The 44-store chain features daily selections of light and dark roasts as well as limited time offerings of seasonal flavors and single origin roasts.“We’re in the heartland of Dunkin’ Donuts and Starbucks country, so we needed to have a strong light roast to capture the Dunkin’ drinkers and a dark roast to win over the Starbucks’ drinkers,” said Brett Atherton, Bolla Management’s director of marketing. “We knew we also had to have a great decaf and a flavor portfolio, but we didn’t want to have too many flavors because that could take up too much space and create a lot of waste.”

Bolla settled on four full-time varieties of coffee including hazelnut, the flavor that has proven to be a long-time customer favorite in the company’s family of stores, which also operate under the United Supermarkets and Market Street banners.“Our strategy was to develop a short, strong portfolio that captures the right customer base,” Atherton said. Four different self-serve flavor shots as well as an assortment of sweeteners and whiteners are also available for by-the-cup customization.    

To cover the added expense of providing its premium coffee brand, Bolla raised its retail price by 10 cents per cup. But, Atherton said, customers have not complained. In fact, he noted, the company has already seen a 10-15% lift in sales in some of the stores. “We raised the quality a lot and our customers recognize the importance of reducing our carbon footprint and focusing on protecting the environment,” he explained.

Besides, he said, the stores’ coffee program is not price driven. “It is an important part of our overall message that customers will find healthful products, including meal solutions and snacks, here.”

NCA identified that consumers of premium brews and espresso-based coffees tend to skew younger, mainly in the 25-30 year-old age group. It is also important for retailers to know that, according to a recent survey by NPD Group, the number of 18-24-year-olds who reported drinking coffee sometime within a two-week period rose from 25% in 2002 to 39% in 2012.

In its “2012 National Coffee Drinking Trends” report, NCA noted that the mean age at which consumers start enjoying java is 19 and that consumers between the ages of 18-24 who drink coffee tend to drink 2.4 cups per day on average. Younger consumers are much more likely than their older counterparts to buy coffee prepared outside the home, including at c-stores/gas stations. And younger consumers are more likely to consume coffee while traveling/commuting.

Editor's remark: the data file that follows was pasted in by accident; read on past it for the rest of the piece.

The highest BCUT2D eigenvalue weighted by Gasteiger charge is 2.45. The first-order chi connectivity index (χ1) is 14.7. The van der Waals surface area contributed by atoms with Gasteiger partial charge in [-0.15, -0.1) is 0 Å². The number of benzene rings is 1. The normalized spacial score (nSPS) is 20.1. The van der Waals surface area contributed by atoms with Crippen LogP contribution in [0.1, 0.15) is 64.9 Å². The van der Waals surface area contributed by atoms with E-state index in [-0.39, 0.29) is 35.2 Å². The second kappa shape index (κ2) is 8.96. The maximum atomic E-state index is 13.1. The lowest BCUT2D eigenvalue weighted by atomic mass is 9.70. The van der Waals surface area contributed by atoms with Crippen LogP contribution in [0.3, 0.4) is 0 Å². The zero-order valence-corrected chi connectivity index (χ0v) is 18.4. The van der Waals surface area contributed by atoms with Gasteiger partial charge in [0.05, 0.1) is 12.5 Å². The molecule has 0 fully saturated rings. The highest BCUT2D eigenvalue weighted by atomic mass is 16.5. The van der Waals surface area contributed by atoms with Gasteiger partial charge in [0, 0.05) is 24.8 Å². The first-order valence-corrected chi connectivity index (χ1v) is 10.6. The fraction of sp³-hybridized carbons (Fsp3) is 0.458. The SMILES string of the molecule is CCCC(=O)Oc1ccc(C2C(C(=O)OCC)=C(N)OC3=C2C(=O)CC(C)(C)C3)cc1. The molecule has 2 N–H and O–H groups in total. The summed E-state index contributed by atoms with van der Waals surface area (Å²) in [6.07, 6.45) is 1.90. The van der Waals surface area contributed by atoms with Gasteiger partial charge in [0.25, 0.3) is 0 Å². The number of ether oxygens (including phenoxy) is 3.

NCA also found that ethnicity plays a role in coffee consumption. In its recently released “Ethnicity and Coffee” report, the association found that 74% of Hispanic-Americans drink coffee daily, 12% more than other Americans. The higher levels of Hispanic-American consumption also extends across age groups. When it comes to consuming premium coffee types, Hispanic-Americans also appear to be ahead of their non-Hispanic counterparts. Forty-six percent say they drink gourmet coffee beverages daily versus 29% of non-Hispanics and, for daily espresso consumption, 32% versus 11%. “As the Hispanic-American population grows, it’s essential for the
coffee industry to meet their needs by understanding how they buy, prepare and drink coffee,” said Robert Nelson, NCA president and CEO.

Packaged Facts estimated that coffee sales reached $10 billion last year and would increase by 4.6% this year. Tea sales were estimated to reach $8.7 billion in 2012 and rise by 4.7% in 2013. Like coffee, Generations X and Y are the primary specialty tea drinkers, as they look for varieties such as chai, oolong, rooibos, mate and kombucha. As proof that specialty tea varieties are hitting the mainstream, Packaged Facts noted that chai tea is consumed by almost 40 million consumers age 18+, while oolong and rooibos are used by 31 million and 20 million consumers respectively.